Permanent Foundation Certificate

At Tennessee Inspection Services, we are not structural engineers, but we have partnered with one of the country’s best engineering firms that specializes in the certification of permanent foundations and additions for manufactured housing. We can help you and your lender get the engineering certification needed for the permanent foundation of your manufactured home. Give us a call. We would love to help.

Certified Residential and Commercial Inspections

What Is A Foundation Certificate?

An engineering certification regards what is referred to in HUD Guidelines as a “Permanent” Foundation. “Permanent” Foundation, in HUD jargon, includes both the actual underlying support structure and the restraint system.

The main objective here is to determine two (2) things. 

1. Is the manufactured home secured to what would be considered a “permanent” foundation?

2. Is the grading/drainage around the home such that the basement or crawlspace cannot flood.

The purpose of the “permanent” foundation (which includes the method of securing) is to counter uplift and lateral forces placed on the home via typical and/or reasonable forces of nature, mainly wind. The grading is to prevent, as much as is possible, flood waters from lifting the home off of the foundation.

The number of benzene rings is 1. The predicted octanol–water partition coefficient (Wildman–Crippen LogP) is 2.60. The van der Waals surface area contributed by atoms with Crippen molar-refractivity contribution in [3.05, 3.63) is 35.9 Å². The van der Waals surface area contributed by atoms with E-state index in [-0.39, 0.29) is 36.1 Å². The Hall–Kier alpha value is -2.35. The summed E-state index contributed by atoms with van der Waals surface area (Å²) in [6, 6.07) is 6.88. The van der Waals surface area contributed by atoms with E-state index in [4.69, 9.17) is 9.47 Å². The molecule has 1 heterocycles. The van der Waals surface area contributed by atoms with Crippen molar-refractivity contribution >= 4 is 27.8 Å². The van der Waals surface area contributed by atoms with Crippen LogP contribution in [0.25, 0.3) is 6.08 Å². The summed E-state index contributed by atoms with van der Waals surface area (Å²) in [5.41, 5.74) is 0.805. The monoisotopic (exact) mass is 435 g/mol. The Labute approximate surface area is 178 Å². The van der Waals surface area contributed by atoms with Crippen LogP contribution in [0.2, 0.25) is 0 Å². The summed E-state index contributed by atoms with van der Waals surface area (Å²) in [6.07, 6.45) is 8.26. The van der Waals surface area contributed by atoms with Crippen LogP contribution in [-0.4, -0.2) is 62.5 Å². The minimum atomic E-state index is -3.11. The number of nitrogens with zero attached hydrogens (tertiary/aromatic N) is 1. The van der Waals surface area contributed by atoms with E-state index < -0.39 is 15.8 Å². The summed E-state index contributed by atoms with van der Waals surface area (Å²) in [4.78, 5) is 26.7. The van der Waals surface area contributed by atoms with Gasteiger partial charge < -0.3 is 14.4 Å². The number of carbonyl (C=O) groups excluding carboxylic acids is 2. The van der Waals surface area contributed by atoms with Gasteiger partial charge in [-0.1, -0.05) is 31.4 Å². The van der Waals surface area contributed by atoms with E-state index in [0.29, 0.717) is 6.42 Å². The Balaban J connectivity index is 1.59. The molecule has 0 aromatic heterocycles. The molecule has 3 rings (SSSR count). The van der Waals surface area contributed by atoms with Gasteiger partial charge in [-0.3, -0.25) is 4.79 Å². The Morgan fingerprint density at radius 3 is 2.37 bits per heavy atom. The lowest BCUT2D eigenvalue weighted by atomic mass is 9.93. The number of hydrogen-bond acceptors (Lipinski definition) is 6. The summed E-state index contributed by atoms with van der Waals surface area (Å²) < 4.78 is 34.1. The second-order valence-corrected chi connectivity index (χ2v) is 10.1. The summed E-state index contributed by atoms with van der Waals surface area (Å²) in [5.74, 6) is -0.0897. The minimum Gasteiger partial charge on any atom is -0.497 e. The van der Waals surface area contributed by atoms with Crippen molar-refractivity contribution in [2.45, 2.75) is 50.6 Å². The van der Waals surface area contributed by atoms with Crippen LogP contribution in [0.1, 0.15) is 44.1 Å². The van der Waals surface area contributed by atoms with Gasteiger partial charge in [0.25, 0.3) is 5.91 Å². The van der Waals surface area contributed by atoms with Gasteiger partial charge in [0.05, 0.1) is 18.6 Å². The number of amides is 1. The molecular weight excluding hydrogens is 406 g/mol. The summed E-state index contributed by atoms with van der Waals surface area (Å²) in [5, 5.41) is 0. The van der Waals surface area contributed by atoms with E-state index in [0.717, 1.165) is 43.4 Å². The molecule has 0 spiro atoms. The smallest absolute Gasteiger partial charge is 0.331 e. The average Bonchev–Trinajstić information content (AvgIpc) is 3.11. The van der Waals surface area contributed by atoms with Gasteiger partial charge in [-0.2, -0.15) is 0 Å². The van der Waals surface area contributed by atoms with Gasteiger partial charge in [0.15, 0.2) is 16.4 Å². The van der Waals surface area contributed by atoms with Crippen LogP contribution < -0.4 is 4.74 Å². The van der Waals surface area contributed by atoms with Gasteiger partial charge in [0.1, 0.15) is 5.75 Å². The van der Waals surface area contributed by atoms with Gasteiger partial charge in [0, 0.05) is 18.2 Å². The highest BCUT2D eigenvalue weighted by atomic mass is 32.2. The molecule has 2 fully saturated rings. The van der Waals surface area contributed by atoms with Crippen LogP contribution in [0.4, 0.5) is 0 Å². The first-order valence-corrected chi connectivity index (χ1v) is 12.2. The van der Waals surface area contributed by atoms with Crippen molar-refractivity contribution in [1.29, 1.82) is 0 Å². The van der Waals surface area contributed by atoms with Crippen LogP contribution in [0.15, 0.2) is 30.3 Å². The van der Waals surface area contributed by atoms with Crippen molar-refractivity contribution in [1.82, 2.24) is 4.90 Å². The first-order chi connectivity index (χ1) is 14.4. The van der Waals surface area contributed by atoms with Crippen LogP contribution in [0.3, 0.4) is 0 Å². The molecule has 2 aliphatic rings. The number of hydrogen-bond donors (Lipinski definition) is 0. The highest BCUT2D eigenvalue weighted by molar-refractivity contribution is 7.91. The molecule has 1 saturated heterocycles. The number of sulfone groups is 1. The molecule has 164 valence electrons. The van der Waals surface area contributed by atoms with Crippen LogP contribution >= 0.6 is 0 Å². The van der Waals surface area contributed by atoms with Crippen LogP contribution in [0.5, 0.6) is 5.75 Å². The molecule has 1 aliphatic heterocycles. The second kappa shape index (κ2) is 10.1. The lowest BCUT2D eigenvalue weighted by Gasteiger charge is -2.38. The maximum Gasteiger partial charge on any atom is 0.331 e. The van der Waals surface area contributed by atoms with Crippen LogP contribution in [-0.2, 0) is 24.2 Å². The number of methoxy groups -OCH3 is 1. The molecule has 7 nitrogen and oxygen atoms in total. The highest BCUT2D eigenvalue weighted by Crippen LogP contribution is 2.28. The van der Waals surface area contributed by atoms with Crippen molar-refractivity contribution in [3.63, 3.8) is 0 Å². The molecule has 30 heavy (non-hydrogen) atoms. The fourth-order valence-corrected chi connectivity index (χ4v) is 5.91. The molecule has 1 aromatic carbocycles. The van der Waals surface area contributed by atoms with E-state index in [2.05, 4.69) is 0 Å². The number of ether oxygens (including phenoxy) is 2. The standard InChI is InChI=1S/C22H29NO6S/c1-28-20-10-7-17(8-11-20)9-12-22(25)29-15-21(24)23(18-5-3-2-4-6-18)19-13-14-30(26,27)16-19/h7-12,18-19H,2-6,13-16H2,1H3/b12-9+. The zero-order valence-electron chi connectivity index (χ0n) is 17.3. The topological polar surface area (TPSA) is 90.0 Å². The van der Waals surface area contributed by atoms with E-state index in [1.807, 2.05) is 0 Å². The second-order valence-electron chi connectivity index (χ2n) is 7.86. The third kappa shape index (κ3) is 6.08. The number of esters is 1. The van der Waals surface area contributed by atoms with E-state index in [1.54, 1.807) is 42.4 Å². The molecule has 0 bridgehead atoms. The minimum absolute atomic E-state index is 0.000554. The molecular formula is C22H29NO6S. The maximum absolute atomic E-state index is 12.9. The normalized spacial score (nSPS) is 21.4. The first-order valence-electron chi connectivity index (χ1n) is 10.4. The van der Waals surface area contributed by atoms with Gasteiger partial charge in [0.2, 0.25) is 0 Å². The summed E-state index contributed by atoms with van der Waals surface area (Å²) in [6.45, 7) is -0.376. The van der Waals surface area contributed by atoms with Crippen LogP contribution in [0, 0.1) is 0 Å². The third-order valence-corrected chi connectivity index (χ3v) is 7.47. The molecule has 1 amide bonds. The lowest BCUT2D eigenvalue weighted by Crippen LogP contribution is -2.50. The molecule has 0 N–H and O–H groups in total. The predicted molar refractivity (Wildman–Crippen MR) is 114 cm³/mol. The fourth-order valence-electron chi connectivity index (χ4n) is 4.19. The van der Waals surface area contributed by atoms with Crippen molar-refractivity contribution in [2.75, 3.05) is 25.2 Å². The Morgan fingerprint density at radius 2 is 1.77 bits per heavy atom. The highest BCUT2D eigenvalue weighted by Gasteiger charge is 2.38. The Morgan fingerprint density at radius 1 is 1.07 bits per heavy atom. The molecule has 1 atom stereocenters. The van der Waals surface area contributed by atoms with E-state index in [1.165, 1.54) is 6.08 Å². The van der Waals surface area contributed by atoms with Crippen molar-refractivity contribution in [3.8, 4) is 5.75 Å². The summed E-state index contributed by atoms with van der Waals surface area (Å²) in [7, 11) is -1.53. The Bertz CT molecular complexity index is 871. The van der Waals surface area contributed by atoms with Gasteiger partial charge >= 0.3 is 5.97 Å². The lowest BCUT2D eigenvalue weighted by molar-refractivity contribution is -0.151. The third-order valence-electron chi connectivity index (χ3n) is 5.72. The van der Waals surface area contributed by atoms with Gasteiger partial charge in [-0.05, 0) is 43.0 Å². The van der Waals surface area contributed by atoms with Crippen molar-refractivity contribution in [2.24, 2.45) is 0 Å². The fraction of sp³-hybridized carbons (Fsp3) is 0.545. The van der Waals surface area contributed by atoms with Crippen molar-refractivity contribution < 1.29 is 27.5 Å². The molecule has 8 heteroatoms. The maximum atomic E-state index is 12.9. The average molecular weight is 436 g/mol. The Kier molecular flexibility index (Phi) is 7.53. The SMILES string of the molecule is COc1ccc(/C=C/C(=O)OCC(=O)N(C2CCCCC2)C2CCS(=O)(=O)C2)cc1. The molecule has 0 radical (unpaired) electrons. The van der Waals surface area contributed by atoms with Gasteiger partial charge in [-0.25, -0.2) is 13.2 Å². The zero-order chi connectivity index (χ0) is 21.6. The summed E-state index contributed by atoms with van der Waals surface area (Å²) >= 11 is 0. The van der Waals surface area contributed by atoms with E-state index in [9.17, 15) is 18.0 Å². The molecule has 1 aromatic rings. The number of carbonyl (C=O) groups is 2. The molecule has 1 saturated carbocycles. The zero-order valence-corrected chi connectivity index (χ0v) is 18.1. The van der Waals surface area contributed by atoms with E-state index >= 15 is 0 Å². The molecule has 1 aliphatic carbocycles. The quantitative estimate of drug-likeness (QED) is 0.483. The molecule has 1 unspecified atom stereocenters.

House cutaway for home inspection

Type Of Inspections

H.U.D. Permanent Foundation

Before an FHA loan, VA loan, or conventional loan (Fannie Mae or Freddie Mac) is approved, a professional engineer must certify that the home is on a permanent foundation.  This is typically called an engineer’s foundation certification.  A professional inspection from Tennessee Inspection Services, LLC can determine compliancy to meet loan underwriter requirements.

H.U.D. Additions

Anything that is located up and against the exterior walls or foundation of the home, irregardless if it is or isn’t mechanically attached to the home or foundation. So steps, decks, storage areas/ buildings, rooms, screened porches, 3-season rooms, carports, shed roofs, garages, etc. would all be considered an addition. Modifications to the original structure also fall under this category